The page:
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Tuesday, 13 November 1973
Page: 3202


Mr WILLIS (Gellibrand) - Before getting to the main part of my remarks, I should like to refer to 2 statements made by previous speakers in this debate. The Deputy Leader of the Opposition (Mr Lynch) referred to the Labor Government's economic ineptitude and the honourable member for Gippsland (Mr Nixon) referred to a rash of bankruptcies which were supposed to occur in this country in the near future. I can only assume that both of these gentlemen have become confused between the policies of this Government and the policies pursued by the Government of which they were a part in previous years, because it is those governments which have shown economic ineptitude and which certainly have produced from time to time a rash of bankruptcies. One has only to think back to 1961 and 1962 to see a great rash of bankruptcies, from which many people in this country have still not recovered.

The matter of public importance which has been raised by the Opposition refers to inflation. It is a fact, which even members of the Opposition must be starting to realise, that inflation in this country this year has been largely generated by overseas factors. If we look firstly just at food prices, we can see that the increase in the price of food alone has accounted for S3 per cent of the increase this year in the consumer price index. This is more than half of the total increase. Obviously it is a substantial part of the inflation which has occurred but this has nothing to do with the economic policies of this Government. Blame for it obviously cannot be attached to excess demand or any other factor which can be attributed to this Government. In fact, it is one of the reasons for the prosperity of the country and the farmers and for the fact that farm income is increasing at such an enormous rate. There has been an increase in farm income of SO per cent in the last financial year and there are prospects of an increase of the same percentage in the current financial year. The increase in the price of meat alone has accounted for 34 per cent or one-third of the increase in the consumer price index in this calendar year. Again, of course, this has nothing to do with the policies of this Government. In the main, it is due to the overseas demand for these products.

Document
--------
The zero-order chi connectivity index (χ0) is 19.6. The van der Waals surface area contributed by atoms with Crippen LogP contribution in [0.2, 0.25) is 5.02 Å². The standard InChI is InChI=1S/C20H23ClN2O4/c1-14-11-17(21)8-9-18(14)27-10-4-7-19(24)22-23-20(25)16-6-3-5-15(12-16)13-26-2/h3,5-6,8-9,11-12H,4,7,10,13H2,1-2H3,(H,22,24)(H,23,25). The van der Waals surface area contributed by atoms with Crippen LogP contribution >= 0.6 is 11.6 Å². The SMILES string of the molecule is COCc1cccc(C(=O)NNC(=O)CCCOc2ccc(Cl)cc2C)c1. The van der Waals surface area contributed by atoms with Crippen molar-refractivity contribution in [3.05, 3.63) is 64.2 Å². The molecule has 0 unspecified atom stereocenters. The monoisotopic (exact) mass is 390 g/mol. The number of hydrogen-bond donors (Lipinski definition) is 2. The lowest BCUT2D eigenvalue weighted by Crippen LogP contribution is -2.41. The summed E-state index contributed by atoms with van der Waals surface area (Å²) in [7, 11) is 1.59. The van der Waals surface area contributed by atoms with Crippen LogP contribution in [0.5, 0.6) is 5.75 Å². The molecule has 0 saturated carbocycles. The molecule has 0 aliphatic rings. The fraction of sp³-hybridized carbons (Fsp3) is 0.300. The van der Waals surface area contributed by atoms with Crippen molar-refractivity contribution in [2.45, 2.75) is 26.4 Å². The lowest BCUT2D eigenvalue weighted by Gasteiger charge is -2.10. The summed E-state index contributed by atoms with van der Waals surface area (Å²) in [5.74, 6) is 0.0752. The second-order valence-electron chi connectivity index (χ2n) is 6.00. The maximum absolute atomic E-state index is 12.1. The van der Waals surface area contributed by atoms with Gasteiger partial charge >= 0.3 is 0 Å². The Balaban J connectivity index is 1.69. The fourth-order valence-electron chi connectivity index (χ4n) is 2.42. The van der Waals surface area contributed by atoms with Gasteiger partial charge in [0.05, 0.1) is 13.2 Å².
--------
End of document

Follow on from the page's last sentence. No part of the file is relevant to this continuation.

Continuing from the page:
Apart from food items, the overseas aspects of inflation have also impinged upon various other commodities in the market. For instance, the price of wool has increased substantially through this year, although I think it started to decline just recently. The price of wool obviously is determined by overseas demand for wool. The price of tallow, the basic ingredient in soap, has doubled this year. It has followed the increase in meat prices. We can look at the way rising world prices affect the price of commodities which we import rather than export or produce here. I refer to such things as imported timber which we use in the construction of houses. The' cost of such timber has doubled this year. The price of cotton on the world market has doubled. The price of salmon has gone up enormously this year. There is a whole range of commodities on the world market the prices of which have increased tremendously this year and those increases are all having an effect on the rate of inflation in this country - an effect which would have been present just as strongly, indeed more strongly, if the previous Government were still in office. I will shortly explain why the effects would have- been present more strongly.